vinegar, sour liquid consisting mainly of acetic acid and water, produced by the action of bacteria on dilute solutions of ethyl alcohol derived from previous yeast fermentation. The coloring and flavoring are characteristic of the alcoholic liquor (as cider, beer, wine, fermented fruit juices, solutions of barley malt, hydrolyzed cereals, starches, or sugars) from which the vinegar is made. Vinegar is used as a salad dressing, a preservative, a household remedy to allay irritations, a mild disinfectant, and, in cooking, as a fiber softener. Vinegar has been known from antiquity as a natural byproduct of wine; the name is derived from the French vin aigre [sour wine]. The manufacture as a separate industry began in France in the 17th cent. The wasteful, slow, or natural, process, a spontaneous fermentation in casks half full of beechwood shavings exposed to the atmosphere by bung holes, was superseded in the early 19th cent. by the quick, or generator, method. The generator used in present-day commercial manufacture is usually a tall, truncated cone or vertical, wood tank with a false bottom perforated to admit air that is generally forced through by a blower. The alcoholic solution is allowed to drip through a filling of hard-wood shavings or other material presenting a large surface area. Vinegar made by this method must be aged to remove a natural harshness. It is generally clarified, then pasteurized. Some vinegars are subjected to distillation which removes most of the flavorings other than acetic acid. In another process, the solution is aerated directly by a spinning rotor. The wood shavings are not needed in this case, and the process runs continuously. Acetic fermentation may be impeded by an excessive growth of mother of vinegar, a slimy mass of bacteria, or of the parasitic vinegar eel, a minute, threadlike worm.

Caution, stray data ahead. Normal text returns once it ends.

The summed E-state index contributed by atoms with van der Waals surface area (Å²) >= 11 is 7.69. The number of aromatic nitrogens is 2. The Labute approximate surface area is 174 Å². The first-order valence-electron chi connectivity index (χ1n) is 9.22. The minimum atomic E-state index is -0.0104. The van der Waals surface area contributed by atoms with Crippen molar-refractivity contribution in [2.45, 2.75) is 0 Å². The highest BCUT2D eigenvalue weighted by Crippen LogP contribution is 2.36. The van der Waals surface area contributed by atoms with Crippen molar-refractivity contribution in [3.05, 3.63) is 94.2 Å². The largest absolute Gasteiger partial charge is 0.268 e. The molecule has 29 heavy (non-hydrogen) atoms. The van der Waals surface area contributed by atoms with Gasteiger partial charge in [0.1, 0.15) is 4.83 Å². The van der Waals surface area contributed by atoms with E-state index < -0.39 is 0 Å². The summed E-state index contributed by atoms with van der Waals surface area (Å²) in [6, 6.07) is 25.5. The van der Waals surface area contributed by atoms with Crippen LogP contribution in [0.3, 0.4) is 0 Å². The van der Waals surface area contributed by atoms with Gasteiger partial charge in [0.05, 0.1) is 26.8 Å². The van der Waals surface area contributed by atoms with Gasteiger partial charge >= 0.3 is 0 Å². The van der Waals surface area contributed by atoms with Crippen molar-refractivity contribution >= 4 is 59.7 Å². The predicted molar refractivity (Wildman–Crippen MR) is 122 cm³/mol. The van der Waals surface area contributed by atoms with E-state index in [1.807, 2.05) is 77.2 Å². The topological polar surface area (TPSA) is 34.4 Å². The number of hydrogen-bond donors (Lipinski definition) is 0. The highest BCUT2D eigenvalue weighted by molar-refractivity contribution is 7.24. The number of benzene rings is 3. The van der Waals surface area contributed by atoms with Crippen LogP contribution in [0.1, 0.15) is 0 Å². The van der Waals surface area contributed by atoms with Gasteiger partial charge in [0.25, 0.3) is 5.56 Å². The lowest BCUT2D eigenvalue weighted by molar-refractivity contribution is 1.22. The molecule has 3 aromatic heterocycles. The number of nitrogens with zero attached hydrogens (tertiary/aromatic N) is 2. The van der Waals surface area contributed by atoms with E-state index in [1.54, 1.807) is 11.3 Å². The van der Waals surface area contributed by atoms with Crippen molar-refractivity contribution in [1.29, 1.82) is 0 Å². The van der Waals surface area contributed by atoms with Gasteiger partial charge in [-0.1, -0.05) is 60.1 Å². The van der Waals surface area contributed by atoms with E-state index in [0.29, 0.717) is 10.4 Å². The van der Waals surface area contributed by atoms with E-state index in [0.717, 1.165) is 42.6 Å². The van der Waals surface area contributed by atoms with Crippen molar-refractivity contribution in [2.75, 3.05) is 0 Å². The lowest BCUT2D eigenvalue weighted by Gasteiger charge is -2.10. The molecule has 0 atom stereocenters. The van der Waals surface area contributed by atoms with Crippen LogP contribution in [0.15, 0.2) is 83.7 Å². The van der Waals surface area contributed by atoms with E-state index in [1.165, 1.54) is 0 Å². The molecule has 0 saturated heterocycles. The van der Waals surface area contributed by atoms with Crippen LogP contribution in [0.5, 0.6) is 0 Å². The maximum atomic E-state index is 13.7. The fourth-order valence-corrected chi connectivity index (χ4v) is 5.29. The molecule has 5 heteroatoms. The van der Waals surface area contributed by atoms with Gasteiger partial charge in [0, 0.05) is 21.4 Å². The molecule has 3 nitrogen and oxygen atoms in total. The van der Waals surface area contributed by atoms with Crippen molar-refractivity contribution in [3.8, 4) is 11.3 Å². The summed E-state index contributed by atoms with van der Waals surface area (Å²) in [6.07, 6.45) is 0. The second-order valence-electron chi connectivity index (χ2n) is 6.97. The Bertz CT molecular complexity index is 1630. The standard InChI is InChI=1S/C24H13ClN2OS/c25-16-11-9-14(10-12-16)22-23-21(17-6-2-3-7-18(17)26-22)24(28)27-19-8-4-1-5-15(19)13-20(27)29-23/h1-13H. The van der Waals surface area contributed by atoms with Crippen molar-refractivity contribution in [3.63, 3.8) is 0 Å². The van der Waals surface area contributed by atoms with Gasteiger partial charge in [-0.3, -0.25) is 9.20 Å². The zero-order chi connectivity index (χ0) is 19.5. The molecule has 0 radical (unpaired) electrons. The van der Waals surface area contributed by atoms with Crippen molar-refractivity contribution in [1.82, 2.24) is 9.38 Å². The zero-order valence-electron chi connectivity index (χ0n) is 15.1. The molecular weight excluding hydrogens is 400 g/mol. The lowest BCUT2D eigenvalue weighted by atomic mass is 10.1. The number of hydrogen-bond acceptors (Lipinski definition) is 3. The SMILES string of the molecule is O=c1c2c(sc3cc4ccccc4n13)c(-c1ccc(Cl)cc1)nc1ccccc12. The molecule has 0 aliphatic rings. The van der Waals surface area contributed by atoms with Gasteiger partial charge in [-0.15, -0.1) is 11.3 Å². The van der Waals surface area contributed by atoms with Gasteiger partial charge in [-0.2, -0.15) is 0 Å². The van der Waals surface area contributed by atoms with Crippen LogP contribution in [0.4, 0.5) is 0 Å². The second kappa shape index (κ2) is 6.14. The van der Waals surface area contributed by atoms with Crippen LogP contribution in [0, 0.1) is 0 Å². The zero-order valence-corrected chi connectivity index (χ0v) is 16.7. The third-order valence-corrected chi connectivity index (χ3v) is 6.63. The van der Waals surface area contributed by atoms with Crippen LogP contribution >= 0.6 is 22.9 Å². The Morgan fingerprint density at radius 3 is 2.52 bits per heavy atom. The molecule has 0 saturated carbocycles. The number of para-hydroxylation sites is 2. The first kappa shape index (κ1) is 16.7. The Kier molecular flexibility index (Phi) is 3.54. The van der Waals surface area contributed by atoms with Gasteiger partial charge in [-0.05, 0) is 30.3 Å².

The Columbia Electronic Encyclopedia, 6th ed. Copyright © 2012, Columbia University Press. All rights reserved.
See more Encyclopedia articles on: Organic Chemistry